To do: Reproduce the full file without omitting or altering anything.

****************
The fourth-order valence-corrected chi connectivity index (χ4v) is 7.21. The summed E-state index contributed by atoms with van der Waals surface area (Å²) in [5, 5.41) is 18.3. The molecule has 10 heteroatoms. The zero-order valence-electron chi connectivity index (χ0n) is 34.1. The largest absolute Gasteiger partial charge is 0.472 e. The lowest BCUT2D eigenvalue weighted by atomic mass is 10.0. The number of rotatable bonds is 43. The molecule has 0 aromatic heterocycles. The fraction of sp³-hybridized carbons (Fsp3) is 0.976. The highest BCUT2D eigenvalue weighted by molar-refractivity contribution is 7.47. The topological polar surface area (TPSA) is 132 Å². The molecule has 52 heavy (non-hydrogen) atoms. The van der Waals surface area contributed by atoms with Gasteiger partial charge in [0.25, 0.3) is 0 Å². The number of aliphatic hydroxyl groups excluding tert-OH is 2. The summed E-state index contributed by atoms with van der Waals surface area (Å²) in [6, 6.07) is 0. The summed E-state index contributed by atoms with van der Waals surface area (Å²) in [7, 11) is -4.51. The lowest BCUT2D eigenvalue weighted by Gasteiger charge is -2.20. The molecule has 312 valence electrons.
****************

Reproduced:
The fourth-order valence-corrected chi connectivity index (χ4v) is 7.21. The summed E-state index contributed by atoms with van der Waals surface area (Å²) in [5, 5.41) is 18.3. The molecule has 10 heteroatoms. The zero-order valence-electron chi connectivity index (χ0n) is 34.1. The largest absolute Gasteiger partial charge is 0.472 e. The lowest BCUT2D eigenvalue weighted by atomic mass is 10.0. The number of rotatable bonds is 43. The molecule has 0 aromatic heterocycles. The fraction of sp³-hybridized carbons (Fsp3) is 0.976. The highest BCUT2D eigenvalue weighted by molar-refractivity contribution is 7.47. The topological polar surface area (TPSA) is 132 Å². The molecule has 52 heavy (non-hydrogen) atoms. The van der Waals surface area contributed by atoms with Gasteiger partial charge in [0.25, 0.3) is 0 Å². The number of aliphatic hydroxyl groups excluding tert-OH is 2. The summed E-state index contributed by atoms with van der Waals surface area (Å²) in [6, 6.07) is 0. The summed E-state index contributed by atoms with van der Waals surface area (Å²) in [7, 11) is -4.51. The lowest BCUT2D eigenvalue weighted by Gasteiger charge is -2.20. The molecule has 312 valence electrons.